Consider an angle **A** formed by a horizontal line and a slanted line
as in the illustration below. Such an angle can be specified by just
giving its slope. In the illustration, the slope of angle **A**
is the ratio h/b. In geometry,
this quantity is also referred to as the tangent of the angle **A**
and denoted by Tan(**A**). The angle **A** can also be specified
by Cot(**A**)=b/h, which is
called the cotangent of the angle A and is just the inverse of the slope.

Here are the slopes of some specific
angles:

15^{o} |
0.26795... |

^{o} |
0.57735... |

45^{o} |
1.00000... |

60^{o} |
1.73205... |

75^{o} |
3.7321... |

Actually, Tan(30^{o})=1/\/3
, Tan(45^{o})=1, and Tan(60^{o})=\/3.

Angles associated with a Pyramid

In mathematics, the term pyramid refers to a rather general type of geometric
solid. One can find the definition here.
But the pyramids that one finds in different parts of the world generally
have a rectangular base with the apex directly above the center of the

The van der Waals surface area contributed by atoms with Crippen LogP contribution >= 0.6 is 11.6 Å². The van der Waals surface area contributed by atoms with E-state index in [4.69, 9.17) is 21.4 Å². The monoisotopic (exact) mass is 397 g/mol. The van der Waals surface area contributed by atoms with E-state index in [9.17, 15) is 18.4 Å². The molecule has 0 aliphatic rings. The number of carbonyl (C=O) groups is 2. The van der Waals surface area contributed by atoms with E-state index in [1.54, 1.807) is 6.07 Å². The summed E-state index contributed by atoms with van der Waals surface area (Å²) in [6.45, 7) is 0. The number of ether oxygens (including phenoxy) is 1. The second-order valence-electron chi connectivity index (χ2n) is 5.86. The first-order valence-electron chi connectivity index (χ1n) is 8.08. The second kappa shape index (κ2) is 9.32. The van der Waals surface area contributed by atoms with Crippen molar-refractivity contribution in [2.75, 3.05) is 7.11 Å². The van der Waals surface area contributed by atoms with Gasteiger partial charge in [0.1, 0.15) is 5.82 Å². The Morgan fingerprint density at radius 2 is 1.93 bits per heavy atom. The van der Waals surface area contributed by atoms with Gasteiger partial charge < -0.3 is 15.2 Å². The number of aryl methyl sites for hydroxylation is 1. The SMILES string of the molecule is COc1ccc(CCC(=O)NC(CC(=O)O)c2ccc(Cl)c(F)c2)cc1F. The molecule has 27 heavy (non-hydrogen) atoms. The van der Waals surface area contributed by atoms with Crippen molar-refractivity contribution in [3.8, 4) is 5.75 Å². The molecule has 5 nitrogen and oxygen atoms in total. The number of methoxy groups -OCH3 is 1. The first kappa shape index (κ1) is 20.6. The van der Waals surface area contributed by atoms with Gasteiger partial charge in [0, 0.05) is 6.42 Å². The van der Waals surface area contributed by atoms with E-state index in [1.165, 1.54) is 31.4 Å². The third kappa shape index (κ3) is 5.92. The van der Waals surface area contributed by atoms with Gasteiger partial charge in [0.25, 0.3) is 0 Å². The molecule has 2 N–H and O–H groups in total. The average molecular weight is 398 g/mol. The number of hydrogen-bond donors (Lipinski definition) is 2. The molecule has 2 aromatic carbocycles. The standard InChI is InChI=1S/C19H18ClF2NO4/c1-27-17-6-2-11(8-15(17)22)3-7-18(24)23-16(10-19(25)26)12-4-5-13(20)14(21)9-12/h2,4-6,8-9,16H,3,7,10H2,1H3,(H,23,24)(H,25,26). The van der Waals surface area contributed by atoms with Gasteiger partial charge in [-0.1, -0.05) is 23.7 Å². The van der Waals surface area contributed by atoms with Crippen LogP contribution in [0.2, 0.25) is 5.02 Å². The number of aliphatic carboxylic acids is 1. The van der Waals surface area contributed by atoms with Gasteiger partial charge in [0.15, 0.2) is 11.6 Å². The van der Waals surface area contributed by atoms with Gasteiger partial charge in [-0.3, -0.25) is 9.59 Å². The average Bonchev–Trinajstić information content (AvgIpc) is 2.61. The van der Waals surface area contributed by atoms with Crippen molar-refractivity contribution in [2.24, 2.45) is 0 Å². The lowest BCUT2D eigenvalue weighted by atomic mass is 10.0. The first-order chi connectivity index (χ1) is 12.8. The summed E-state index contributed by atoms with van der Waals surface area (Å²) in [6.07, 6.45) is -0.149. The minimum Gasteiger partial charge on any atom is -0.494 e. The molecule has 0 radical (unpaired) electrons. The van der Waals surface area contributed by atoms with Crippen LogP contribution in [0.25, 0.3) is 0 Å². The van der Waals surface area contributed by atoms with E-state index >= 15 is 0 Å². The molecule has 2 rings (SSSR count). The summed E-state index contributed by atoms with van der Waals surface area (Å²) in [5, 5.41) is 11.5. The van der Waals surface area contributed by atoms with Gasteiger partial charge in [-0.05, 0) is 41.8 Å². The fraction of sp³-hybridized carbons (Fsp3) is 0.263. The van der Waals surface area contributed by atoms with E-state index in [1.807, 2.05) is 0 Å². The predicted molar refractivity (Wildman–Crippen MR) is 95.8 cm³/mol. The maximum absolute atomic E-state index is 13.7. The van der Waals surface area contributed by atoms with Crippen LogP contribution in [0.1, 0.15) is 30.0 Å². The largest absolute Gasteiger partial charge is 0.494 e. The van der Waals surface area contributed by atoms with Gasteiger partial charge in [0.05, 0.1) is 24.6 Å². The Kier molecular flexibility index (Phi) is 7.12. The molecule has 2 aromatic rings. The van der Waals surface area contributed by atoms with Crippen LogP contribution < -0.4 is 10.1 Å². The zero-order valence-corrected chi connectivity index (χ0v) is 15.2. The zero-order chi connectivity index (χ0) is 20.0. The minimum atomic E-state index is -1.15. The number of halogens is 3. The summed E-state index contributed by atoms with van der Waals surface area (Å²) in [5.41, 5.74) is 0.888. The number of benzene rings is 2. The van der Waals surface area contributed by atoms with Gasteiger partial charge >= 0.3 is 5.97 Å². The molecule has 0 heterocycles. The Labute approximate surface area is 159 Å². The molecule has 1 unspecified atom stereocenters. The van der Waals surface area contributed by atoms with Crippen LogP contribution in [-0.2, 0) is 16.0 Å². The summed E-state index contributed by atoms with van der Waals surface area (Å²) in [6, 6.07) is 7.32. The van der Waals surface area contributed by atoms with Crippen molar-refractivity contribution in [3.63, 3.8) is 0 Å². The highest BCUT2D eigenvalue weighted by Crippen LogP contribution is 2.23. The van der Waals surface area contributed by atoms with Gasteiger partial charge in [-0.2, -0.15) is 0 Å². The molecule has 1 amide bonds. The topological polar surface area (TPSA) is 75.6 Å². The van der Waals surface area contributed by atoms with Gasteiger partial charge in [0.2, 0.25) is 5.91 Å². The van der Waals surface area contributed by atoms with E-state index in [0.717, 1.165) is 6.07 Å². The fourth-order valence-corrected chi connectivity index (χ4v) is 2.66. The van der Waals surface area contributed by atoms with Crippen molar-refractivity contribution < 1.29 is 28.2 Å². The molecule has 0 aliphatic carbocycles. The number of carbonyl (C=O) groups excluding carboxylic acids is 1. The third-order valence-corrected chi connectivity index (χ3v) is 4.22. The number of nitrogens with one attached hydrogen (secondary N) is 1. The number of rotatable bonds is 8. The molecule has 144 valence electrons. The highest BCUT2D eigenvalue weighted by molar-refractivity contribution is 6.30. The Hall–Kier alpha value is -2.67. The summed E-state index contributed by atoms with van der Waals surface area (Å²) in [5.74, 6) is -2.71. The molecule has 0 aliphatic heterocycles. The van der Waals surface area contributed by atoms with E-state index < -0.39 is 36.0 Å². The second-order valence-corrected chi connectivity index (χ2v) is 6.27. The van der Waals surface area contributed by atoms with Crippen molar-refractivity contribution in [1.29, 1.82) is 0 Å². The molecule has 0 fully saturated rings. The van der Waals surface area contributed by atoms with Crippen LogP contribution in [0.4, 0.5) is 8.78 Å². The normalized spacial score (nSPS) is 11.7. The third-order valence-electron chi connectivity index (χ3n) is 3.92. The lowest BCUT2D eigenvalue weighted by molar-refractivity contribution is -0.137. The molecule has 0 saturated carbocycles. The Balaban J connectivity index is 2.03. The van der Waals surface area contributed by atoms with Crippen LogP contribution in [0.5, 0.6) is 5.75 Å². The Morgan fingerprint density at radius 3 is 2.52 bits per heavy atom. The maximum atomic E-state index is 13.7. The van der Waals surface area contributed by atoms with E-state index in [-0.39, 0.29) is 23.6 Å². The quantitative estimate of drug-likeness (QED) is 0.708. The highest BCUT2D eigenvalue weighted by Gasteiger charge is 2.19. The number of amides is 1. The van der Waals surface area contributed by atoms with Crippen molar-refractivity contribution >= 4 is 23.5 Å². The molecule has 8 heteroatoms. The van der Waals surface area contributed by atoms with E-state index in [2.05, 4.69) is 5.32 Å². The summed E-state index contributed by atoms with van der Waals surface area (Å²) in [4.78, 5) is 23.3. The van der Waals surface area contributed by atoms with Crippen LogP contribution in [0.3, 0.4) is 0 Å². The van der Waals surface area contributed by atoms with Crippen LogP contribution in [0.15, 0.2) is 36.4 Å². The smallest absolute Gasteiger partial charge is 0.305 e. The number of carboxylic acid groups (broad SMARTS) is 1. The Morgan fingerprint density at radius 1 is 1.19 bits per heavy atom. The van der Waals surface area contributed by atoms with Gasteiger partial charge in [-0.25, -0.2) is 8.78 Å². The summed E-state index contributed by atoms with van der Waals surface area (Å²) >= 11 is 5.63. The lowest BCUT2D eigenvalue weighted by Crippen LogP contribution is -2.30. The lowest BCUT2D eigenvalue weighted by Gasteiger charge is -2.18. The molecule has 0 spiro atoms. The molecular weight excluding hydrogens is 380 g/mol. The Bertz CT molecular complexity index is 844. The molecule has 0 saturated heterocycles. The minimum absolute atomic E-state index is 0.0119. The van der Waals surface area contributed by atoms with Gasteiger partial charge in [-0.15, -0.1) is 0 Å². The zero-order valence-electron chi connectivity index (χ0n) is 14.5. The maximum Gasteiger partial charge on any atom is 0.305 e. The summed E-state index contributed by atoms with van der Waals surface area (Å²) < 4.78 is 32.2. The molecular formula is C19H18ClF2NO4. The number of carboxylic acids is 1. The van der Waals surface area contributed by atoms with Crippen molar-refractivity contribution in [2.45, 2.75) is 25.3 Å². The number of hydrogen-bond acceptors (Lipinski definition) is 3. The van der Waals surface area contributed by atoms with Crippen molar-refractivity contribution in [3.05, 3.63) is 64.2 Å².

base. Most of the pyramids in Egypt actually have a square base and
are therefore quite symmetrical. The four faces are isosceles triangles
and are congruent to each other. The shape of such a pyramid is determined
by the angle that each face makes with the base, i.e. the angle formed
by the horizontal line joining the midpoint of the base of a face to the
center of the pyramid and the slanted line joining that midpoint to the
apex of the pyramid. That angle could be any angle between
0^{o} and 90^{o}. If that angle is close to 90^{o},
then the pyramid would be very tall and would seem like a simple, pointed
obelisk. If that angle is close to 0^{o}, then the pyramid
would be almost flat and one would probably be unhappy calling it
a pyramid. But the shape is also determined by various other quantities.
For example, the angle that each edge of the pyramid makes with the base
would be sufficient. (That angle is formed by the horizontal line
joining a corner of the pyramid to the center and the edge joining that
corner to the apex.) Either of these angles is determined by
its slope, or the inverse of its slope. In modern Western Mathematics,
it would be customary to specify either angle by its slope, but the discussions
of pyramids that one finds in the Egyptian Mathematical Papyri suggest
that the Egyptian architect would have specified an angle by the inverse of its slope. For the slant-angle of the faces of a pyramid, the inverse-slope is referred to as the "seked" of the pyramid in the Rhind papyrus.

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